2014-12-14 02.40.25

Photo by Matthew Hedgpeth

What: High-end farm fresh fare with an emphasis on organic eggs, quality pork and an extensive list of wines and original libations.

Where: 719 East 17th Ave., Denver, CO

When: Brunch service Sat-Sun 10 a.m. – 2 p.m.

The current atmosphere at beast + bottle bespeaks the holiday spirit: cream white b-board decked out with softly glowing lights, tinsel and pine strewn about. As if on cue, light snow began to fall outside last Sunday afternoon. Within the warmth of the small restaurant—one of the few that can describe itself as ‘cozy’ and get away with it—one feels farther away from the Mile High than would seem possible on bustling 17th avenue.

Owing perhaps to its familial roots (brother and sister Paul and Aileen Reilly own and operate the restaurant) beast + bottle’s natural air of classed-up comfort blends well with its commitment to locally sourced products. The Reillys were at the Cherry Creek Farmer’s Market around the time they were preparing to open beast + bottle when they met the owners of Cottonwood Creek Farms in Merino. After accepting an invitation to visit the farm in person, they arranged to keep their own flock of Rhode Island Red hens on-site, which now supplies the restaurant with bounties of fresh eggs. Paul Reilly, who is the executive chef, also specializes in pork. All of the breakfast options thus feature some variation of one or both of these ingredients, with a few exceptions.

According to the staff, the two most frequently ordered dishes are the Pork Shoulder Tostada and Chicken-hatch Chile Sausage ($14 each). The latter, a succulent link served on top of cornbread with honey-lime hollandaise and eggs, is hard to resist. The Pigs in a Blanket ($13), which immediately caught my eye, meanwhile bring to light braised trotter with a red wine demi-glace and walnut wrapped up in buttery crepes. The pork is choice, well cooked, although, to the sweet-toothed, perhaps overgenerous with salt. The entree comes with a citronette dressed salad featuring local lettuces from Oxford Farms in Boulder.

“[Beast + Bottle] is an equation that needs only the addition of appetite to achieve a winning balance.”


Photo by Taryn Kapronica


As is usually the case, the dish that disturbs the brunch barrier and nods to both sides of the clock is the one a diner does not easily forget. In this case, that dish is the Pizza Carbonara ($11), which beast + bottle employee, Hannah Huston, was quick to recommend, calling it “undervalued.” It is a crispy flatbread topped with guanciale (cured pork jowl), black pepper, chives and a sunny egg. Not quite as salt-heavy as its breakfast counterparts, the cheeks still have that particular mouthfeel and elevate the otherwise unassuming bread and sauce fixture for a pleasing finish.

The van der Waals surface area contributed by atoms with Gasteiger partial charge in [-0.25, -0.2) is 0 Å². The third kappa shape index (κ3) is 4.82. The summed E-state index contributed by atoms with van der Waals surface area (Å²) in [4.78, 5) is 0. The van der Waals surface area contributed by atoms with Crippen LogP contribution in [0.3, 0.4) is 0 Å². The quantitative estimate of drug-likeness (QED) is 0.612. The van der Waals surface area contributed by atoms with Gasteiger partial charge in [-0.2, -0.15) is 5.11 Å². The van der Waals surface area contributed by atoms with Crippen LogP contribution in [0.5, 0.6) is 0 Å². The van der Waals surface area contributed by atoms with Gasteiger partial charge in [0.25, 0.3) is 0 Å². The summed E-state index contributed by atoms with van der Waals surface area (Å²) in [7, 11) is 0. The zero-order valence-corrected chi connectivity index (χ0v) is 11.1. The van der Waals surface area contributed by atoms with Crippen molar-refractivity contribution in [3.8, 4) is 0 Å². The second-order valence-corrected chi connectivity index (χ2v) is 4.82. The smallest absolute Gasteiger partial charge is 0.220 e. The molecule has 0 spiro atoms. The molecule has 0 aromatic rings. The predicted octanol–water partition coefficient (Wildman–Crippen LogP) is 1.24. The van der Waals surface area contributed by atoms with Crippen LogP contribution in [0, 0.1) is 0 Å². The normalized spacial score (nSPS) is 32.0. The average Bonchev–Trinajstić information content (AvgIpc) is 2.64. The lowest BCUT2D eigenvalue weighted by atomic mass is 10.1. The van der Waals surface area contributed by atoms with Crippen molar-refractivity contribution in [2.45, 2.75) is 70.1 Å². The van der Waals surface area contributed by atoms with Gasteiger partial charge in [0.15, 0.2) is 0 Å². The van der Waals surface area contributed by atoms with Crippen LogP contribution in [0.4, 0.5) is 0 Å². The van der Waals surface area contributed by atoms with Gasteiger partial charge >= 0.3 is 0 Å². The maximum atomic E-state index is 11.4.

Photo by Taryn Kapronica

Photo by Taryn Kapronica

Full disclosure: as far as I’m concerned, the saltiness is all well and good, because beast + bottle does not skimp on its swigs. The Oaxacan on Sunshine ($10) is a bitter mixture of mezcal, Leopold’s orange, agave syrup, a lime twist and grapefruit, the last of which imparts its unmistakable citrus notes, color and imbues the drink a name worthy of its individuality. The Lime After Thyme ($9), a simple combination of vodka, thyme syrup and lime is summer appropriate, but works in all weather. The restaurant also has its own signature suds: the Bier de Beast, which for now is a slightly darker, spicier iteration of the farmhouse ale saison that is always on tap, courtesy of City Star Brewing in Berthoud.

Given beast + bottle’s exceptional recipes and exclusive ingredients, the restaurant is an equation that needs only the addition of appetite to achieve a winning balance.